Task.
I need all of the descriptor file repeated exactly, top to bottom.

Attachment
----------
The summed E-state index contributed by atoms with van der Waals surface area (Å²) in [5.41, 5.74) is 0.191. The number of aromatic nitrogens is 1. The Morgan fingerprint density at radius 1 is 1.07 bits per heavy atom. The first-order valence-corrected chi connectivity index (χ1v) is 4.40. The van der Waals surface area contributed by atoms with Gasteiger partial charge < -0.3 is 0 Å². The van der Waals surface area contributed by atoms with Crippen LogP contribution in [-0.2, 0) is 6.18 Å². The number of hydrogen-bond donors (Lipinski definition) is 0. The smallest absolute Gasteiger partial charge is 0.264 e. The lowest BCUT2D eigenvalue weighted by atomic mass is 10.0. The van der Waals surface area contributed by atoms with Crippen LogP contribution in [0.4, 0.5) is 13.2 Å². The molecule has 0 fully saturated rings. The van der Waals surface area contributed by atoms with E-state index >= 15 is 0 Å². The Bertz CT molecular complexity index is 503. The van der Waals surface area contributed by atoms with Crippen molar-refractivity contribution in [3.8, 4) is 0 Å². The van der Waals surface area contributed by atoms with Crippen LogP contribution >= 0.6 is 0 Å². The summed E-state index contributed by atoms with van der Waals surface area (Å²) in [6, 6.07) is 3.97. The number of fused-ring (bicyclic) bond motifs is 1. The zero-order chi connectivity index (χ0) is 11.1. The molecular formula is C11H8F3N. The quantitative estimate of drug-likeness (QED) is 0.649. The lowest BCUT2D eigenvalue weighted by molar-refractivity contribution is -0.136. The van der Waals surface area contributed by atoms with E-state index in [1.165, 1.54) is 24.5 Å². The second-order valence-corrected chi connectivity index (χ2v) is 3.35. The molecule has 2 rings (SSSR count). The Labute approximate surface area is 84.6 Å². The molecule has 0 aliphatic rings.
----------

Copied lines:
The summed E-state index contributed by atoms with van der Waals surface area (Å²) in [5.41, 5.74) is 0.191. The number of aromatic nitrogens is 1. The Morgan fingerprint density at radius 1 is 1.07 bits per heavy atom. The first-order valence-corrected chi connectivity index (χ1v) is 4.40. The van der Waals surface area contributed by atoms with Gasteiger partial charge < -0.3 is 0 Å². The van der Waals surface area contributed by atoms with Crippen LogP contribution in [-0.2, 0) is 6.18 Å². The number of hydrogen-bond donors (Lipinski definition) is 0. The smallest absolute Gasteiger partial charge is 0.264 e. The lowest BCUT2D eigenvalue weighted by atomic mass is 10.0. The van der Waals surface area contributed by atoms with Crippen LogP contribution in [0.4, 0.5) is 13.2 Å². The molecule has 0 fully saturated rings. The van der Waals surface area contributed by atoms with E-state index >= 15 is 0 Å². The Bertz CT molecular complexity index is 503. The van der Waals surface area contributed by atoms with Crippen molar-refractivity contribution in [3.8, 4) is 0 Å². The van der Waals surface area contributed by atoms with Crippen LogP contribution >= 0.6 is 0 Å². The summed E-state index contributed by atoms with van der Waals surface area (Å²) in [6, 6.07) is 3.97. The number of fused-ring (bicyclic) bond motifs is 1. The zero-order chi connectivity index (χ0) is 11.1. The molecular formula is C11H8F3N. The quantitative estimate of drug-likeness (QED) is 0.649. The lowest BCUT2D eigenvalue weighted by molar-refractivity contribution is -0.136. The van der Waals surface area contributed by atoms with E-state index in [1.165, 1.54) is 24.5 Å². The second-order valence-corrected chi connectivity index (χ2v) is 3.35. The molecule has 2 rings (SSSR count). The Labute approximate surface area is 84.6 Å². The molecule has 0 aliphatic rings.